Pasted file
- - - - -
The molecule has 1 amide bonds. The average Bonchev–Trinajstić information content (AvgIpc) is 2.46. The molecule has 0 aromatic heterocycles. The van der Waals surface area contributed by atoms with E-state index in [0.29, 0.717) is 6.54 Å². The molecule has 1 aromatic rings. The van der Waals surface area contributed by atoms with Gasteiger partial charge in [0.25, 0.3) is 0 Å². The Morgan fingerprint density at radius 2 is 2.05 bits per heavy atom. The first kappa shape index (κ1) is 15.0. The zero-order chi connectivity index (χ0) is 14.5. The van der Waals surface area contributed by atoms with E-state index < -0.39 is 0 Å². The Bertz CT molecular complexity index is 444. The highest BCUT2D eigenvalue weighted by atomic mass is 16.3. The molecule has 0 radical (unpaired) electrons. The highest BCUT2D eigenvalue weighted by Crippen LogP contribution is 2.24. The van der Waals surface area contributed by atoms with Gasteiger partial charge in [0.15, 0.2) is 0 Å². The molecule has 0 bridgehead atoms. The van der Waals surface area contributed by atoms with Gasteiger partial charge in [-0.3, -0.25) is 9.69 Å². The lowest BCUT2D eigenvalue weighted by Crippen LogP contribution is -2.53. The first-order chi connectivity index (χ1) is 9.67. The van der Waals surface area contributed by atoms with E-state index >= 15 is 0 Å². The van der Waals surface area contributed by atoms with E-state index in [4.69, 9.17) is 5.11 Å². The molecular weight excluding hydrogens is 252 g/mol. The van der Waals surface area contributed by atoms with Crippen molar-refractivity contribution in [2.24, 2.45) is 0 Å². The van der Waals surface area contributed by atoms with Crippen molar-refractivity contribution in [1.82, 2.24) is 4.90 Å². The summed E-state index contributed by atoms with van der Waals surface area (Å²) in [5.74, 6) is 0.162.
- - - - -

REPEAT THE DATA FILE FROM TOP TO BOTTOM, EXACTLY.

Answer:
The molecule has 1 amide bonds. The average Bonchev–Trinajstić information content (AvgIpc) is 2.46. The molecule has 0 aromatic heterocycles. The van der Waals surface area contributed by atoms with E-state index in [0.29, 0.717) is 6.54 Å². The molecule has 1 aromatic rings. The van der Waals surface area contributed by atoms with Gasteiger partial charge in [0.25, 0.3) is 0 Å². The Morgan fingerprint density at radius 2 is 2.05 bits per heavy atom. The first kappa shape index (κ1) is 15.0. The zero-order chi connectivity index (χ0) is 14.5. The van der Waals surface area contributed by atoms with E-state index < -0.39 is 0 Å². The Bertz CT molecular complexity index is 444. The highest BCUT2D eigenvalue weighted by atomic mass is 16.3. The molecule has 0 radical (unpaired) electrons. The highest BCUT2D eigenvalue weighted by Crippen LogP contribution is 2.24. The van der Waals surface area contributed by atoms with Gasteiger partial charge in [0.15, 0.2) is 0 Å². The molecule has 0 bridgehead atoms. The van der Waals surface area contributed by atoms with Gasteiger partial charge in [-0.3, -0.25) is 9.69 Å². The lowest BCUT2D eigenvalue weighted by Crippen LogP contribution is -2.53. The first-order chi connectivity index (χ1) is 9.67. The van der Waals surface area contributed by atoms with E-state index >= 15 is 0 Å². The van der Waals surface area contributed by atoms with E-state index in [4.69, 9.17) is 5.11 Å². The molecular weight excluding hydrogens is 252 g/mol. The van der Waals surface area contributed by atoms with Crippen molar-refractivity contribution in [2.24, 2.45) is 0 Å². The van der Waals surface area contributed by atoms with Crippen molar-refractivity contribution in [1.82, 2.24) is 4.90 Å². The summed E-state index contributed by atoms with van der Waals surface area (Å²) in [5.74, 6) is 0.162.